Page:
When is it OK to Hug a Kid?

iVillage Member
Registered: 12-24-2005
When is it OK to Hug a Kid?
5
Sat, 01-05-2013 - 3:28am

I'm a middle aged guy who volunteered through the Big Brothers Big Sisters organization to mentor a 10 year-old boy. We've been getting together since Thanksgiving every week and are having fun together (e.g., bowling, swimming, eating out, movies). He was at his dad's for the holidays and when he got back he called and left a message for me saying, "I miss you, can't wait to see you again." OMG. I had tears in my eyes. It was the sweetest, most vulnerable message you've ever heard from a kid. I'm really falling in love with this kid. He's been neglected and abandoned by everyone--including his parents who have drug issues (he lives with his brother and grandmother). After the message I wanted to just put my arms around him and hold him forever, tell him I love him, that he's a great kid and that I will always be there for him and never leave him. My own father was very affectionate and had no problem hugging me and my sister and telling us he loved us and how great we were. But the thing is, I'm not this kid's father and wonder how appropriate that is (he only sees his real father twice a year). The other thing is, in this world that has become hyper aware of childhood sexual abuse, I don't want to send any wrong impressions. So when would be safe/appropriate time to hug him and tell him I love him? Thanks!

Avatar for bradleyteach
iVillage Member
Registered: 06-29-2001
Sat, 01-05-2013 - 2:31pm

Really it's not okay.  Big Brothers/Big Sisters is a mentor program, so it's like being a teacher, tutor, coach, piano teacher - these people do not hug kids.  It's great for this young boy to have a caring man in his life, but this isn't a family relationship, and you've had this boy for a period of weeks - it is way too early to assure him of love and that you'll always be there for him.  He's had enough people abandon him. Don't make promises.  Do be careful - my sister was in the program as a Big, and she wouldn't do it again - it leaves you open to all kinds of liability, being allowed to drive a kid in your car, spend time alone with them in your home - she suggests never being alone with your little and always meeting with them in a public place, where their parent drops off and picks up.

Good luck

                                                         mindy

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iVillage Member
Registered: 05-27-1998
Sat, 01-05-2013 - 8:40pm

I agree with Bradleyteach. The most I'd do is pat the kid on the back and tell him you're on his side. This is a very vulnerable age in which kids tend to idolize teachers and other adults they admire, so this could be very tricky.

My kids' school (6-12th grade) doesn't allow middle school teachers to hug students, but once they reach high school, if the student initiates the hug, the teachers are allowed to reciprocate. This rule takes into account the developmental stages of the children. A 10 year old is very susceptible to developing an inappropriate crush (regardless of orientation), so a hug from a non-family member could be very confusing. If you want to continue this relationship and be there for this kid, don't do it.

iVillage Member
Registered: 11-28-1999
Sat, 01-05-2013 - 10:19pm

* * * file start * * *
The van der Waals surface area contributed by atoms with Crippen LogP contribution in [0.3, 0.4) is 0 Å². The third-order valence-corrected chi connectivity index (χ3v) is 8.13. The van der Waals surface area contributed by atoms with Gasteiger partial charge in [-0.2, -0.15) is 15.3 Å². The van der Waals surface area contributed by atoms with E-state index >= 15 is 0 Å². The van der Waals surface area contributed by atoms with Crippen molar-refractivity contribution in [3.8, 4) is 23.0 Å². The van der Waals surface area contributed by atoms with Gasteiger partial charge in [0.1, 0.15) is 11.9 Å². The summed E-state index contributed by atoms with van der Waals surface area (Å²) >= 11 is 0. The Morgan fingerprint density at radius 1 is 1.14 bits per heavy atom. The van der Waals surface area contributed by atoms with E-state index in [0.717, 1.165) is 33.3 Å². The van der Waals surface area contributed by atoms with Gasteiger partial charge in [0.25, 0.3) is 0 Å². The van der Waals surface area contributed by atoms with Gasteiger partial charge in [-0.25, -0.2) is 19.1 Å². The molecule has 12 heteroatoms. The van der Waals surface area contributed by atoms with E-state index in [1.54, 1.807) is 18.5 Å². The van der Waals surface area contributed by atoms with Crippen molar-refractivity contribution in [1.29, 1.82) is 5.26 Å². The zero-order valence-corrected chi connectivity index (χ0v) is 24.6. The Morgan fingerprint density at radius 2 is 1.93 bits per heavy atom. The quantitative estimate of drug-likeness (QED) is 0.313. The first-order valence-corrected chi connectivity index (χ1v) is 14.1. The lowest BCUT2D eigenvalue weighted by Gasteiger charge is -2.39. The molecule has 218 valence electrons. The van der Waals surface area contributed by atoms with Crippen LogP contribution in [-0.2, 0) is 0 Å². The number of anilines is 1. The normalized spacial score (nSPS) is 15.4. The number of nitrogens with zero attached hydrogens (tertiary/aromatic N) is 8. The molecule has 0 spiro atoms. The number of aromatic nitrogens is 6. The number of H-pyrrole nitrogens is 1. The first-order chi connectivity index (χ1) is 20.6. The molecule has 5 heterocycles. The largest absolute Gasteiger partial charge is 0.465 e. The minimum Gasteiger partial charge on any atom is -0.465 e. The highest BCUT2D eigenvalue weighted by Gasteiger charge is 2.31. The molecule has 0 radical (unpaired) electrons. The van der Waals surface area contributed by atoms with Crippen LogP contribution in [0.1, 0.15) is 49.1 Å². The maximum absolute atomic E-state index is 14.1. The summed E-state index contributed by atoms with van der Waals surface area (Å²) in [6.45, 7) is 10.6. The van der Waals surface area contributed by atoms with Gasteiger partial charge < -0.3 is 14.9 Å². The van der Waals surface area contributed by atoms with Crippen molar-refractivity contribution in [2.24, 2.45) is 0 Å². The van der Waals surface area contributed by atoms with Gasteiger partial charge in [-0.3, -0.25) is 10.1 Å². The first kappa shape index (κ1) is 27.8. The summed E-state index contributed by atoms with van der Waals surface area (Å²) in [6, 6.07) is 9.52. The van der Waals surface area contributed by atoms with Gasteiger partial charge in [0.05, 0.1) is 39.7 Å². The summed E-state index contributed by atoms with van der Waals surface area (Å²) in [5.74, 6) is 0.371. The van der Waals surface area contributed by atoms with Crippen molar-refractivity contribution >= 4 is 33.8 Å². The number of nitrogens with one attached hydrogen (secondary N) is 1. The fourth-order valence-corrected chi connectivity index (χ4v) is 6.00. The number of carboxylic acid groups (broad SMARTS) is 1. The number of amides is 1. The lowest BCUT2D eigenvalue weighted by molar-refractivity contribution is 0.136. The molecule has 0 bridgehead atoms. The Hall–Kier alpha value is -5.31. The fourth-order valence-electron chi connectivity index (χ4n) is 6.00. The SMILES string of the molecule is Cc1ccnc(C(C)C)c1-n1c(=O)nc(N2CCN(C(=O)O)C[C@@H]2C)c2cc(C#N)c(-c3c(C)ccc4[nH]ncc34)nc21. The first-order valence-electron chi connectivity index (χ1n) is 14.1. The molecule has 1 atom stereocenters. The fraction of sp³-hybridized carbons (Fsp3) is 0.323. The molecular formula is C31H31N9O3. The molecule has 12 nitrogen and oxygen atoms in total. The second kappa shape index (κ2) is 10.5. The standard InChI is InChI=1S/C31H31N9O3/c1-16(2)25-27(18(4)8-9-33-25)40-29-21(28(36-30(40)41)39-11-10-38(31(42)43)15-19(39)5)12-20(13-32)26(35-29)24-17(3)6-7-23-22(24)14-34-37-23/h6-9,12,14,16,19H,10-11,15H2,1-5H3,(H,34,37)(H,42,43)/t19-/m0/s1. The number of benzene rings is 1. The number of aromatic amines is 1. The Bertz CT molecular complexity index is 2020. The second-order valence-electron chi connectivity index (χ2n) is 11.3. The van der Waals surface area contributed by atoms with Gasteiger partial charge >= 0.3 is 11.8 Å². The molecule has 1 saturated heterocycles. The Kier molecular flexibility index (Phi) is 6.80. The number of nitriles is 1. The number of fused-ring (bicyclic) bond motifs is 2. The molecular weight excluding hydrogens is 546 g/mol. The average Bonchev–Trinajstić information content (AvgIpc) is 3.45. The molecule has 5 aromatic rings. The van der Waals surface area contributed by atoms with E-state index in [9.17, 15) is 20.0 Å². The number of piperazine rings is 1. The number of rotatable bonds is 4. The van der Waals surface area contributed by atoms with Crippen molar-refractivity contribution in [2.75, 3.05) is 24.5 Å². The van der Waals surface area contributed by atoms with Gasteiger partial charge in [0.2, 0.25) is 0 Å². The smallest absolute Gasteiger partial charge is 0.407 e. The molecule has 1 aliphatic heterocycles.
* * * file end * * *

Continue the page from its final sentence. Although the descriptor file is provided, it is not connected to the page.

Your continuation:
The fact that you say you "love" this child you've only known for a short period of time and that you want to promise you'll "always" be there for him raises more red flags for me than your desire to hug him.  I agree that it would be horrible to make a promise to be there for him and later not to keep it after he's been abandoned by multiple people.  I'm sure there are BB/BS who end up having life long relationships, but I don't know how many.  A 10 yr old kid is "cute" and you've been having tons of fun--what happens in a couple of years when he becomes an adolescent & isn't cute all the time and maybe is a pain in the neck?  When I met my DSD she was 10--she turned from being a cute obedient quiet 10 yr old to a few years later a high school kid who gave us a lot of trouble and she wasn't so cute & cuddly when she grew to about 5'10" and heavy either.  Of course as her SM I basically had to put up with all of this cause she lived in our home, (she ended up moving out when she was a senior in h.s. due to a bad relationship w/ her father, but that's another story). Some kids end up being pretty easy as teens (I'd say my kids are in that category) but you never know how he's going to turn out when he's had a lot of issues to deal with--are you prepared for all of that kind of stuff?  I'd bet you are a guy who hasn't really had any experience with kids.  And you should not be hugging him.  

Community Leader
Registered: 07-26-1999
Mon, 01-07-2013 - 9:09am
I think you've gotten some good advice so far. If I recall from my days as a Big Sister, there was a training video and advisors to go to with questions. I would use the resources and find out what they consider appropriate and inappropriate. But I do agree that while giving attention and guidance to the child, its best to keep any physical signs at a distance at this point.
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Avatar for 3EggsnAL
iVillage Member
Registered: 11-06-2012
Mon, 01-07-2013 - 5:15pm

Although you have gotten some good advice I also think its important to show him how to be a great man.  Know what I mean?  He obviously doesn't have a good man role model in his family to show him how to to be a good man when he grows up.  It's okay to show compassion and that you care for him.  Maybe come up with a special handshake or fist bump that you do when you see each other.  I am a hugger too but I also understand why it's not a good idea.  

But, teachers do hug the kids they teach or have taught.  I see it all the time and have seen it since my kids have started school.